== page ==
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Clark Atlanta University Ranks In Top 20 On U.S. News & World Report's 2015 HBCU List

  • Description:
  • Date: 9/9/2014
  • Author: Larry Calhoun
  • Origin:Clark Atlanta University



               

 ATLANTA (Sept. 9, 2014) –Clark Atlanta University (CAU) today announced its top-20 ranking as one of the nation’s best Historically Black Colleges and Universities (HBCUs), according to U.S. News & World Report’s 2015 “Best Colleges” ranking of HBCUs.  The annual survey ranked CAU 18th out of 50 HBCU rankings.
                “Our top-20 ranking by U.S. News & World Report, a nationally recognized leader in college and graduate school rankings, affirms that Clark Atlanta University must continue to advance its course in pursuing of our very special mission, despite a challenging economic environment and paradigm-shifting changes in financial aid that continue to intensify students’ struggles in attaining a college degree,” CAU President Carlton E. Brown said.

                In the wake of increasingly constricted student financial aid support, the Parent PLUS Loan and Pell Grant funding, in particular, CAU continues to be the choice of students from across the nation, offering a private education at the bachelor’s, master’s and doctoral levels in 38 areas of study through its four schools: arts and sciences, business administration, education and social work, which this year ranked 148th among 200 ranked schools of social work.  CAU also offers a full range of student services and programs, from career placement to international study abroad, in addition to more than 80 co-curricular activities, from forensic debate to student-run radio and TV stations.  
                CAU has a unique history, having been established in 1988 by the consolidation of its historic parent institutions, Atlanta University (AU 1865), the nation’s first graduate school for African-Americans, and Clark College (CC 1869), the nation’s first primarily African-American liberal arts college.  More important, the institution is known for producing distinguished leaders who have shaped and forged critical chapters in the American story, from Henry O. Flipper (AU 1869), the first African-American graduate of West Point; to poet, author and ambassador James Weldon Johnson (AU 1904); to civil rights leader Ralph David Abernathy (AU 1951); to  Alexander B. Cummings Jr., executive vice president and chief administrative officer of The Coca-Cola Company (AU ’82); and from renowned educator Marva Collins (CC ’57) to immunologist and activist Pernessa Seele (CC ’76) to Tony Award-winning director Kenny Leon (CC ’78) and Congressman Henry Hank Johnson (CC ’76).  Legendary intellectual and activist W.E.B. Du Bois served both as an administrator and faculty member, and wrote most of his seminal works during his time at the institution.  The University’s school of social work is named after its first dean, the late Whitney M. Young Jr., a leader in the civil rights movement.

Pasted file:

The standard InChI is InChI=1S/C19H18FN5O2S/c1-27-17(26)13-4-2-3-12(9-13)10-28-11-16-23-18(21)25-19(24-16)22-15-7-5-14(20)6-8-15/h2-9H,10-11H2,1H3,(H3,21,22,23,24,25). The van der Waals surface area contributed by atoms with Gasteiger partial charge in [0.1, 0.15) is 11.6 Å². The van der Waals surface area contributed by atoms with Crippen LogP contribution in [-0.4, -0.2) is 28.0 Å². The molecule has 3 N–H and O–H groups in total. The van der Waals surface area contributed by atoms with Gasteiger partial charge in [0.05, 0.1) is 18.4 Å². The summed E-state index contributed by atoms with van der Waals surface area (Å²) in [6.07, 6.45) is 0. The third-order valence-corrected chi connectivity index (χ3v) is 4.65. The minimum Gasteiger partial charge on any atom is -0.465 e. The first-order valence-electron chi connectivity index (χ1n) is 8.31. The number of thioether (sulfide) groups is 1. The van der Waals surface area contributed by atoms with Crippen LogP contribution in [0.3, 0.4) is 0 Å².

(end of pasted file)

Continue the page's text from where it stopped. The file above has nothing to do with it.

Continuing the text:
All three undergraduate degree-granting institutions in the historic Atlanta University Center  (AUC) made this year’s top-10 rankings.  CAU’s neighboring institutions, Spelman (ranked #1) and Morehouse (ranked #3) colleges top the list; however, CAU is the only AUC institution to offer graduate degrees, as well as a private, coeducational experience undergirded by a growing STEM research enterprise that includes nationally recognized centers in prostate cancer research, nanotechnology, theoretical physics and supercomputing, along with plans for an Innovation Center.  The survey also noted CAU’s small class sizes, with more than 50 percent having 20 or fewer students, as well as freshman retention rate—an indicator of student satisfaction -- of 64 percent.

                “While nearly all of the nation’s colleges and universities have experienced some degree of hardship during almost a decade of economic turbulence,” Brown noted, “the nation’s HBCUs have been particularly challenged to retain and graduate students who traditionally hail from communities that bear the double curse of economic disenfranchisement and social disparity.  In the case of Clark Atlanta University, some 40 percent of our students are the first in their entire families ever to attend college.  Therefore, our presence in this year’s rankings buoys our resolve to educate and prepare young scholars for global leadership opportunities, regardless of their backgrounds.  That is our legacy, and we will continue to uphold and expand it to the betterment of communities around the world.”

 

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